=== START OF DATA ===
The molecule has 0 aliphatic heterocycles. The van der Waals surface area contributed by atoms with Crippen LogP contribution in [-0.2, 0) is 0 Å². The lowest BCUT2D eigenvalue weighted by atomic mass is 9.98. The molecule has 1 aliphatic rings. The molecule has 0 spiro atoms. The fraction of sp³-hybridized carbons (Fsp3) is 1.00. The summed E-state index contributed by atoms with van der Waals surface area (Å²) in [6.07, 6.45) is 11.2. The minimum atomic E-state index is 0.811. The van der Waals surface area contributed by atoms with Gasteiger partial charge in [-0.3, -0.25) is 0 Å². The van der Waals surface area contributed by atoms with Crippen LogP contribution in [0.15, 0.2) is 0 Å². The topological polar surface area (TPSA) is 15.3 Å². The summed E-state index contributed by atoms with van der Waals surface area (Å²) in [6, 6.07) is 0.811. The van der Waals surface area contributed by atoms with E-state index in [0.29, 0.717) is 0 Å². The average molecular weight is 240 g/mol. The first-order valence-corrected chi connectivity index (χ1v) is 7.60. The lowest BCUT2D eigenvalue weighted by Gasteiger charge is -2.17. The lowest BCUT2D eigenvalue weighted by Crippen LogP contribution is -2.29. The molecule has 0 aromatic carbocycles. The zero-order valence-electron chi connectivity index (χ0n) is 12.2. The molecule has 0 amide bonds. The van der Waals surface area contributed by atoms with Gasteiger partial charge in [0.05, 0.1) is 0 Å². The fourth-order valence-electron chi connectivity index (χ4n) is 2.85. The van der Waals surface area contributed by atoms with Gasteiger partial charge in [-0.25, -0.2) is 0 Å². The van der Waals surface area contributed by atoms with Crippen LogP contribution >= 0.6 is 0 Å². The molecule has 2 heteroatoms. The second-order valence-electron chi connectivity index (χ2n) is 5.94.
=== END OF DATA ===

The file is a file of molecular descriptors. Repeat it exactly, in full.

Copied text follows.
The molecule has 0 aliphatic heterocycles. The van der Waals surface area contributed by atoms with Crippen LogP contribution in [-0.2, 0) is 0 Å². The lowest BCUT2D eigenvalue weighted by atomic mass is 9.98. The molecule has 1 aliphatic rings. The molecule has 0 spiro atoms. The fraction of sp³-hybridized carbons (Fsp3) is 1.00. The summed E-state index contributed by atoms with van der Waals surface area (Å²) in [6.07, 6.45) is 11.2. The minimum atomic E-state index is 0.811. The van der Waals surface area contributed by atoms with Gasteiger partial charge in [-0.3, -0.25) is 0 Å². The van der Waals surface area contributed by atoms with Crippen LogP contribution in [0.15, 0.2) is 0 Å². The topological polar surface area (TPSA) is 15.3 Å². The summed E-state index contributed by atoms with van der Waals surface area (Å²) in [6, 6.07) is 0.811. The van der Waals surface area contributed by atoms with E-state index in [0.29, 0.717) is 0 Å². The average molecular weight is 240 g/mol. The first-order valence-corrected chi connectivity index (χ1v) is 7.60. The lowest BCUT2D eigenvalue weighted by Gasteiger charge is -2.17. The lowest BCUT2D eigenvalue weighted by Crippen LogP contribution is -2.29. The molecule has 0 aromatic carbocycles. The zero-order valence-electron chi connectivity index (χ0n) is 12.2. The molecule has 0 amide bonds. The van der Waals surface area contributed by atoms with Gasteiger partial charge in [0.05, 0.1) is 0 Å². The fourth-order valence-electron chi connectivity index (χ4n) is 2.85. The van der Waals surface area contributed by atoms with Gasteiger partial charge in [-0.25, -0.2) is 0 Å². The van der Waals surface area contributed by atoms with Crippen LogP contribution >= 0.6 is 0 Å². The molecule has 2 heteroatoms. The second-order valence-electron chi connectivity index (χ2n) is 5.94.